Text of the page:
To containerize the tree, lid 12 is removed as shown in FIG. 3. The balled root portion of the tree then is placed in the container. Lid 12 is placed about the trunk of the tree, making use of slot 26 to introduce the trunk into the central opening 24 of the lid. Slide block 28 next is inserted in slot 26, closing the slot and making the lid uniform and continuous across its surface.
The lid 12 then is lowered and pushed into the open upper end of container 10. Thereupon the outer edge of the lid frictionally engages ribs 18 on the inner upper surface of the container.
At the same time, the lid packs the container contents; either the loose growing medium in the case of a bare root plant, or sawdust or like material in the case of a balled and burlapped plant.
The lidded container thus serves as a support for the plant, holding it erect during storage and transportation. It also compresses the growing medium about the roots of a bare root plant. This facilitates establishment of the plant in the container and prevents shaking off of the growing medium during handling and transportation.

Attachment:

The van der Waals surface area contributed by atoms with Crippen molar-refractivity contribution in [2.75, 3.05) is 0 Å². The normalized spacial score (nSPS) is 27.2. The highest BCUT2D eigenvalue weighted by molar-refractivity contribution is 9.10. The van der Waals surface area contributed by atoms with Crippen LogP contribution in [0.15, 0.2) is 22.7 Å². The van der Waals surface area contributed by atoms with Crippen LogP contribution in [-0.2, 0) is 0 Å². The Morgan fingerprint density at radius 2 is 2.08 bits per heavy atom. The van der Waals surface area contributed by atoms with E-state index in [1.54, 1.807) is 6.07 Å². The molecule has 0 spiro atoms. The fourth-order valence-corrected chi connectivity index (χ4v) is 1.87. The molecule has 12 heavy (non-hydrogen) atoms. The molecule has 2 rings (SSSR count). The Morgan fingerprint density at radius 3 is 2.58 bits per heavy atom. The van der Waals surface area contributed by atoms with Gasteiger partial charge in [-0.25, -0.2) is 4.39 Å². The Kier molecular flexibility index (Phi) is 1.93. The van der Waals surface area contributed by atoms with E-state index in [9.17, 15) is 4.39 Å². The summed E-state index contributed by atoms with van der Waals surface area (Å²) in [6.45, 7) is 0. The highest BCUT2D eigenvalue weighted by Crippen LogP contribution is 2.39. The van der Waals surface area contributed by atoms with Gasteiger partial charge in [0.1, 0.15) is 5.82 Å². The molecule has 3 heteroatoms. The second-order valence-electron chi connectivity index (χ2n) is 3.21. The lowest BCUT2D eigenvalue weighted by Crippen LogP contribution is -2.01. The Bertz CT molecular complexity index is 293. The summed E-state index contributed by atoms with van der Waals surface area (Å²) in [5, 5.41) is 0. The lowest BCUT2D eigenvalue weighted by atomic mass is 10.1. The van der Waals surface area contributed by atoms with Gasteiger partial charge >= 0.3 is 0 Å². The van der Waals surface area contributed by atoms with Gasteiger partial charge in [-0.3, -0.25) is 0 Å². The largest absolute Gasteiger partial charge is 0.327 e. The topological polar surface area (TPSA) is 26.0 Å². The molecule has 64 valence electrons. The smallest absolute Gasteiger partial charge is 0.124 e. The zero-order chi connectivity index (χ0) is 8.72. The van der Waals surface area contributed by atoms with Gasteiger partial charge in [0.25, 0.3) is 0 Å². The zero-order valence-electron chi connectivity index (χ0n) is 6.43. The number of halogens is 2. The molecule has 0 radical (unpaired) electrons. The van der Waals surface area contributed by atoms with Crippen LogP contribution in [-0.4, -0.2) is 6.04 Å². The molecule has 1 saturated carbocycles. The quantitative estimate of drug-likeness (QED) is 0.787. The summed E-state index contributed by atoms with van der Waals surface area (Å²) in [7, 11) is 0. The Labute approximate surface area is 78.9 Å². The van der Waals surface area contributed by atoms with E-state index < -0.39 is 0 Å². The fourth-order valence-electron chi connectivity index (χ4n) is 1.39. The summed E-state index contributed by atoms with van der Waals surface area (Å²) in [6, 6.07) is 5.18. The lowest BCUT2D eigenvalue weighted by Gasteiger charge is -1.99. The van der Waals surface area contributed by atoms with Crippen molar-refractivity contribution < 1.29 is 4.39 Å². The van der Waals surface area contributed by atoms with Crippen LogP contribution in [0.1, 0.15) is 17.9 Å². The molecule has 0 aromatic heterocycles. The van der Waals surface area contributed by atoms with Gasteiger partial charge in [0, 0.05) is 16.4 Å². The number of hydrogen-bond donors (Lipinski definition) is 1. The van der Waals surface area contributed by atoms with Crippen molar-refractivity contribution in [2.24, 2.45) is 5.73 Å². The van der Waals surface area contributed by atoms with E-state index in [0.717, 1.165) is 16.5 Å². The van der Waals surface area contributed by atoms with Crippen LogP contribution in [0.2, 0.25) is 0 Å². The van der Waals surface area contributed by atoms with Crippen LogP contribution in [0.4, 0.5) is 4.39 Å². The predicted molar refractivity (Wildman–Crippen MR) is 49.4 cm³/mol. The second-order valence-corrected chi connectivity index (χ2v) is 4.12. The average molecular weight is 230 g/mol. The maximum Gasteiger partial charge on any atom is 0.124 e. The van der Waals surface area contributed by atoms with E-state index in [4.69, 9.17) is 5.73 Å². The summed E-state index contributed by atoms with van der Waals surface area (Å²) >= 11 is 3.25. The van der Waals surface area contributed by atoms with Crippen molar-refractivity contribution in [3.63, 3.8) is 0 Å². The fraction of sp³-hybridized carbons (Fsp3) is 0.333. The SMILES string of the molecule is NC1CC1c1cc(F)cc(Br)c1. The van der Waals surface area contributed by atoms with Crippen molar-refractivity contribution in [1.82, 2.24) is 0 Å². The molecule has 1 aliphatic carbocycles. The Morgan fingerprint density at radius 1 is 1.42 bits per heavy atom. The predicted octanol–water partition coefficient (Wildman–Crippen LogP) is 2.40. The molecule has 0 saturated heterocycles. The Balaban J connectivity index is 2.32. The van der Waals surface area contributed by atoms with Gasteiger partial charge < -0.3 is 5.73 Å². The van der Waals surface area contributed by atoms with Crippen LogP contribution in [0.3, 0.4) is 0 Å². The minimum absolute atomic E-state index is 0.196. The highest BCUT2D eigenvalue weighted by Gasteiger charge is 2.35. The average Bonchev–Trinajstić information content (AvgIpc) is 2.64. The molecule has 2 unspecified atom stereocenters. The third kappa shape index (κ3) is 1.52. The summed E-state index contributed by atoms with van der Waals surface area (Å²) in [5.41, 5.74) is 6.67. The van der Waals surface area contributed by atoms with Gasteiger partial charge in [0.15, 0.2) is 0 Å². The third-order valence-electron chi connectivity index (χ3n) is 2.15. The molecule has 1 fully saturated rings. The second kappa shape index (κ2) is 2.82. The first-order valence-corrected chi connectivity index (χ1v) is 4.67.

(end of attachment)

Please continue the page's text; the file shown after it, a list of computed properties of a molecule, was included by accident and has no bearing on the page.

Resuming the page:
Having thus described in detail a preferred embodiment of the present invention it will be apparent to those skilled in the art that many physical changes could be made in the apparatus without altering the inventive concepts and principles embodied therein. The present embodiment is therefore to be considered in all respects as illustrative and not restrictive, the scope of the invention being indicated by the appended claims rather than by the foregoing description. All changes which come within the meaning and range of equivalency of the claims are therefore to be embraced therein.
|Cited Patent||Filing date||Publication date||Applicant||Title|
|US915897 *||Jul 23, 1908||Mar 23, 1909||Matilda Skorness||Flower-pot cover.|
|US1130545 *||Sep 30, 1914||Mar 2, 1915||William M Scott||Tree protection.|
|US1534508 *||Apr 17, 1918||Apr 21, 1925||Charles Earp-Thomas Oswald||Apparatus for testing soil or seed|
|US1873693 *||Feb 5, 1931||Aug 23, 1932||Gage Richard C||Christmas tree holder|
|US2011406 *||Jun 29, 1934||Aug 13, 1935||Gen Electric||Rayon spinning bucket compartment|
|US2785508 *||Jun 22, 1954||Mar 19, 1957||Coleman Jr William R||Flower pot collar plant protector|
|US2790269 *||Aug 9, 1954||Apr 30, 1957||Coleman Jr William R||Flower pot collar plant protector|
|US2844288 *||Sep 17, 1954||Jul 22, 1958||Francis B Crowley||Household roasters|
|US3153301 *||Oct 5, 1960||Oct 20, 1964||Redyke Leah A||Flower pot collar|
|US3475858 *||Dec 14, 1967||Nov 4, 1969||Flannigan William J||Planter shroud and planter|
|US3571972 *||Feb 28, 1969||Mar 23, 1971||Carter William J Jr||Protective ground collar|
|US3699730 *||Mar 25, 1971||Oct 24, 1972||Humphrey Burnice Lee||Sump pump cover|
|US3891423 *||Feb 25, 1974||Jun 24, 1975||Kendall & Co||Substrate having a slightly water soluble binder and a herbicide for retarding weed growth over a long period of time|